It has been known for over a century that there is an afferent(body-to-brain), as well as an efferent(brain-to-body), component to the visceral-atonomic nervous system. Despite the fundamental importance of bodily afferent information- sometimes called interoception- to central nervous system control of visceral organ function, emotional-motivational processes, and dysfunction of these processes, including psychosomatic disorders, its role did not receive much attention until quite recently. This is the first comprehensive review of this topic and it covers both neurobiological and psychobiological aspects. The author first defines the issue and gives an historical background starting with the James-Lange theory of emotion, and addresses learning and motivation, roots in Pavlovian conditioning research, and operant conditioning of visceral function. In the second section he reviews recent scientific findings in the neural basis of visceral perception and studies in cardiovascular-respiratory and alimentary interoception. Finally, he discusses several related areas of research and theory including drug state issues, interoception and psychiatric disorders, and bodily consciousness, and suggests directions for future investigation.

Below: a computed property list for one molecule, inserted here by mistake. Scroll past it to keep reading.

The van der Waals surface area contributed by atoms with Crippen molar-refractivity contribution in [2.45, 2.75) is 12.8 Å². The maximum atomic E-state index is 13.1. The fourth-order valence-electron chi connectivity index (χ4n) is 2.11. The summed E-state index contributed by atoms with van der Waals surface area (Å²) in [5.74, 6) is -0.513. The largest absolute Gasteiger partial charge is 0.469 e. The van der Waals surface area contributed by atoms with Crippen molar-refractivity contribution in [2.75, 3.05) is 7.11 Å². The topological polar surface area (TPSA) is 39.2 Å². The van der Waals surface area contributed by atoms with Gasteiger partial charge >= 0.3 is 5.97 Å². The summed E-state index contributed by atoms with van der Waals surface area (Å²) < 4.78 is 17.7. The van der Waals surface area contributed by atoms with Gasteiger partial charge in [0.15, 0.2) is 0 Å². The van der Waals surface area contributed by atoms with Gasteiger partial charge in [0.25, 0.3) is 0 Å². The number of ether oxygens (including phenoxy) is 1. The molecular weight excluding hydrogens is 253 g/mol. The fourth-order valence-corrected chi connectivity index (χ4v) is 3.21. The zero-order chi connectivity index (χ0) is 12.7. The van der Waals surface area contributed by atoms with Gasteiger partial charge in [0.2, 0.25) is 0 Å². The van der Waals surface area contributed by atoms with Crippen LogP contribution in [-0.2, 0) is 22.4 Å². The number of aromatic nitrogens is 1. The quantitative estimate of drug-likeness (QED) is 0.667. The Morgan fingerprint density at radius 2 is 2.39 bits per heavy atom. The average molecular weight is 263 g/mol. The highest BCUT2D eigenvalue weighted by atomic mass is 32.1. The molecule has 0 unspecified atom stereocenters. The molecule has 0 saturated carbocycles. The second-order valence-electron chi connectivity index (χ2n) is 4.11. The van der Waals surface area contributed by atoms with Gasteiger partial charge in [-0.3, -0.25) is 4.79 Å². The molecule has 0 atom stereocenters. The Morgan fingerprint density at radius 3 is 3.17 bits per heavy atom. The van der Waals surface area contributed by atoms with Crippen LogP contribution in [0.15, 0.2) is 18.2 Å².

The book will be of interest to scientists in neurobiology, psychology, and brain imaging, to indivuals in related clinical fields such as psychiatry, neurology, cardiology, gastroenterology, and clinical psychology, and to their students and trainees.
"Overall, this is an excellent volume for students and researchers...I strongly recommend it..."--Michael E. Robinson, Ph.D., in Psychosomatic Medicine "the author is clearly a master of the meaning of interoception and the ideas behind its historical development...a useful resource for students of psychology and neurobiology. I learnt a great deal from it and would recommend others embarking on the fascinating investigation of brain processing of bodily sensations now to read it."--BRAIN, 2003, 126, 1504-1506
Number Of Pages: 276
Published: 1st February 2002
Publisher: Oxford University Press Inc
Country of Publication: US
Dimensions (cm): 24.3 x 16.4 x 2.5
Weight (kg): 0.52